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Much Ado About English: Up and Down the Bizarre Byways of a Fascinating Language by Richard W Todd

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Two dog-dog

Different languages form plurals in different ways. Some languages, such as Thai, don’t differentiate between singular and plural nouns, so that you talk about one dog and two dog. Others make the logical step of simply using a noun twice to indicate a plural. So in Indonesian, you could have two dog-dog. Fortunately these languages stop at a single repetition of the noun; otherwise you’d have to talk about the six wife-wife-wife-wife-wife-wife of Henry VIII, and the ‘Twelve Days of Christmas’ would take forever to sing.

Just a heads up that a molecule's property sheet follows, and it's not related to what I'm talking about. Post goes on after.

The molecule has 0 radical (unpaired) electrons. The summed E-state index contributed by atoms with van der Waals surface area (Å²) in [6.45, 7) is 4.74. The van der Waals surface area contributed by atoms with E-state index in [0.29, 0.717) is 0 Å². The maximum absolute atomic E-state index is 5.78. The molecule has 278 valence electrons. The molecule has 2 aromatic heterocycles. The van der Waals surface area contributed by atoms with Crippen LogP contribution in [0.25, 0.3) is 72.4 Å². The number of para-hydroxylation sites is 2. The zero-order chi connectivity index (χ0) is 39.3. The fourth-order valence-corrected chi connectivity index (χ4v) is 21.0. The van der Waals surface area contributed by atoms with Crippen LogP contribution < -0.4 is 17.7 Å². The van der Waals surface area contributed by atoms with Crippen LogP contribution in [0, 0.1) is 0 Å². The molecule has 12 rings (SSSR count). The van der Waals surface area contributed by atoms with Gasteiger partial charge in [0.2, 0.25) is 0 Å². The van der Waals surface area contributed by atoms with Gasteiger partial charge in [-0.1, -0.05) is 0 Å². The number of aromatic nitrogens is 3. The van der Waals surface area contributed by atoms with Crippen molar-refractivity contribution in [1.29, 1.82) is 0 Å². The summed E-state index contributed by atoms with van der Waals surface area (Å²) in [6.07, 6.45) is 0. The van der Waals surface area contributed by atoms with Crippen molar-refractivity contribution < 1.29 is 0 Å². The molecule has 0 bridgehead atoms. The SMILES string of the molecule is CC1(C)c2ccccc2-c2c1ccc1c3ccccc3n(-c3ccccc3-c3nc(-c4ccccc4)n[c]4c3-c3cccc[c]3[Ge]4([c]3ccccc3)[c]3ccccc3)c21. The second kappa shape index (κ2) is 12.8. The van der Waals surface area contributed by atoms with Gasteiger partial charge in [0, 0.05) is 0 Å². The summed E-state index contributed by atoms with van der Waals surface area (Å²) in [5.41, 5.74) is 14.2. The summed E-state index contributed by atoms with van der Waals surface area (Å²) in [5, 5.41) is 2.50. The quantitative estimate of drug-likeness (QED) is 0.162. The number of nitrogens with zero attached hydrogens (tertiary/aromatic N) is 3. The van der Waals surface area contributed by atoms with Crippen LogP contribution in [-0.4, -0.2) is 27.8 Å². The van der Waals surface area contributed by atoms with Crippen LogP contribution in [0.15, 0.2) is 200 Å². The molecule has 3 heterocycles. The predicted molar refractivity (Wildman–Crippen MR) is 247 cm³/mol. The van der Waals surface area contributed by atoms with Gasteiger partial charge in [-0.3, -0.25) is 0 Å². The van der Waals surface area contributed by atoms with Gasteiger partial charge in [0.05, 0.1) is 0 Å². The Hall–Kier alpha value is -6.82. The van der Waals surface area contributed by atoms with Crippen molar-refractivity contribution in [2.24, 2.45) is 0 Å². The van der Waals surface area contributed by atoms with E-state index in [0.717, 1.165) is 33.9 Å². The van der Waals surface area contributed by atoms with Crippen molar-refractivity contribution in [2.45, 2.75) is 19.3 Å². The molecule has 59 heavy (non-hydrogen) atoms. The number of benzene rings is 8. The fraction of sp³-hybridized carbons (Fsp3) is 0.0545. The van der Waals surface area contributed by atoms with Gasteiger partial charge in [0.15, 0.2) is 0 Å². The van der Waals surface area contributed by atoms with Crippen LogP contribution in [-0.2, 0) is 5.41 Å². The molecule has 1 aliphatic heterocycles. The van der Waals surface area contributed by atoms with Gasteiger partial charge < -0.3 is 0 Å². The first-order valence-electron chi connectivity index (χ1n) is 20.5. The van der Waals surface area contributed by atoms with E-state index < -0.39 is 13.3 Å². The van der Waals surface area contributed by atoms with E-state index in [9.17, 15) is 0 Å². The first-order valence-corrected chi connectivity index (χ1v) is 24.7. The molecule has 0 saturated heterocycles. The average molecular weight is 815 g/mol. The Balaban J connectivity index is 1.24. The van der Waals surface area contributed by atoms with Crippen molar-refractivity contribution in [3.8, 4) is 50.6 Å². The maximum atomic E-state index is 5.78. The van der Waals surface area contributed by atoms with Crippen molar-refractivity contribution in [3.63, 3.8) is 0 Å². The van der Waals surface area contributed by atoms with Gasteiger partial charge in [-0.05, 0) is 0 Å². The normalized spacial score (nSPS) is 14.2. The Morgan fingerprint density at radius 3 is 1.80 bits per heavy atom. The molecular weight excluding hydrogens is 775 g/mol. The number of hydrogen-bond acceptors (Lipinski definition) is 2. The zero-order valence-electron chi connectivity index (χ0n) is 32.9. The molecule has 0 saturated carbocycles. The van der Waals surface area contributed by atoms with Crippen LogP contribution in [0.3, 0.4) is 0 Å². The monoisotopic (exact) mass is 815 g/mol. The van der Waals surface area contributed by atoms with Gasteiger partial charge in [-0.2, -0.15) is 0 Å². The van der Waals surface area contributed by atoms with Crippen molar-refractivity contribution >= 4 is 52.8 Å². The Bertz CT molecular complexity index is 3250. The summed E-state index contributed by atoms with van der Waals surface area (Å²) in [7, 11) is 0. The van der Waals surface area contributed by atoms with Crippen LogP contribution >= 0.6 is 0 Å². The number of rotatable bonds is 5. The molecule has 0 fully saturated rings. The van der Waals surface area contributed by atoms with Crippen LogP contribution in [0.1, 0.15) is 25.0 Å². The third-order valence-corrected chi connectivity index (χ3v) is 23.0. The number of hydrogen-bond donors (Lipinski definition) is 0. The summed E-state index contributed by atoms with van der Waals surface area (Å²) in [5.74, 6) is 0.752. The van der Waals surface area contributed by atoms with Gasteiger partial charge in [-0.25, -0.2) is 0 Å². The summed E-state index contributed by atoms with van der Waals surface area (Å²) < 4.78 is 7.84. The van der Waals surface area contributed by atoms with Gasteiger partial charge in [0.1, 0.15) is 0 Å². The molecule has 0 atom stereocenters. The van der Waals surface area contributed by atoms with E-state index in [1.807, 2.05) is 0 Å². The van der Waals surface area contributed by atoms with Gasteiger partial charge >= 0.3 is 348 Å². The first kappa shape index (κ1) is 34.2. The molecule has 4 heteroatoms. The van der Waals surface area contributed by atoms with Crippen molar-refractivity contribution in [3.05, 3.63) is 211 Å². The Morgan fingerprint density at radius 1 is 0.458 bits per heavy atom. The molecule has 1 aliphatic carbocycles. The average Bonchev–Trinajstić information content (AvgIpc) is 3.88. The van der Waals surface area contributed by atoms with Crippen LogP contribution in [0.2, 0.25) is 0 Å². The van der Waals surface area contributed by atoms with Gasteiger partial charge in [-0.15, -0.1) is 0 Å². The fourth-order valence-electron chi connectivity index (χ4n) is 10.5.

Most European languages, on the other hand, add a marker at the end of the noun to show a plural. In the case of English, of course, this marker is usually an s. It’s not quite that simple, however (nothing is ever ...

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